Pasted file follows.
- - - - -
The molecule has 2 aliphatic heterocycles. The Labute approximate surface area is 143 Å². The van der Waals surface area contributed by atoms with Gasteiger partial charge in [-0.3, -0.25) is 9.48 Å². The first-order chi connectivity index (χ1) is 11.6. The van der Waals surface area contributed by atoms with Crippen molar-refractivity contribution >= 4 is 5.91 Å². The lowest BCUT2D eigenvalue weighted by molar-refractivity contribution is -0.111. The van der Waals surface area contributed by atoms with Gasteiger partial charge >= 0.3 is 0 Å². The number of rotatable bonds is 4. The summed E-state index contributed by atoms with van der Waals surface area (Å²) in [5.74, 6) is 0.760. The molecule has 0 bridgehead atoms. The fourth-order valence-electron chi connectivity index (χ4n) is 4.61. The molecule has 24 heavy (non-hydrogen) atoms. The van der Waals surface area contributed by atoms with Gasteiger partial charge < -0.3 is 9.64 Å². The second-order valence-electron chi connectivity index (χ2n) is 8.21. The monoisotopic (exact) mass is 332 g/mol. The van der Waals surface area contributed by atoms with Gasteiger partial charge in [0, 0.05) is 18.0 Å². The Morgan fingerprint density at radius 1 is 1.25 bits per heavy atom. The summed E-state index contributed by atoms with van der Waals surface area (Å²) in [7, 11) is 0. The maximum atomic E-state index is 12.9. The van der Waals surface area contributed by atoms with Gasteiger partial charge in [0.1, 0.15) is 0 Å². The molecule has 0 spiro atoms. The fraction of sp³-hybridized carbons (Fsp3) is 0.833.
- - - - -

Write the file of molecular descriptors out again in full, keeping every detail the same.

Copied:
The molecule has 2 aliphatic heterocycles. The Labute approximate surface area is 143 Å². The van der Waals surface area contributed by atoms with Gasteiger partial charge in [-0.3, -0.25) is 9.48 Å². The first-order chi connectivity index (χ1) is 11.6. The van der Waals surface area contributed by atoms with Crippen molar-refractivity contribution >= 4 is 5.91 Å². The lowest BCUT2D eigenvalue weighted by molar-refractivity contribution is -0.111. The van der Waals surface area contributed by atoms with Gasteiger partial charge >= 0.3 is 0 Å². The number of rotatable bonds is 4. The summed E-state index contributed by atoms with van der Waals surface area (Å²) in [5.74, 6) is 0.760. The molecule has 0 bridgehead atoms. The fourth-order valence-electron chi connectivity index (χ4n) is 4.61. The molecule has 24 heavy (non-hydrogen) atoms. The van der Waals surface area contributed by atoms with Gasteiger partial charge < -0.3 is 9.64 Å². The second-order valence-electron chi connectivity index (χ2n) is 8.21. The monoisotopic (exact) mass is 332 g/mol. The van der Waals surface area contributed by atoms with Gasteiger partial charge in [0, 0.05) is 18.0 Å². The Morgan fingerprint density at radius 1 is 1.25 bits per heavy atom. The summed E-state index contributed by atoms with van der Waals surface area (Å²) in [7, 11) is 0. The maximum atomic E-state index is 12.9. The van der Waals surface area contributed by atoms with Gasteiger partial charge in [0.1, 0.15) is 0 Å². The molecule has 0 spiro atoms. The fraction of sp³-hybridized carbons (Fsp3) is 0.833.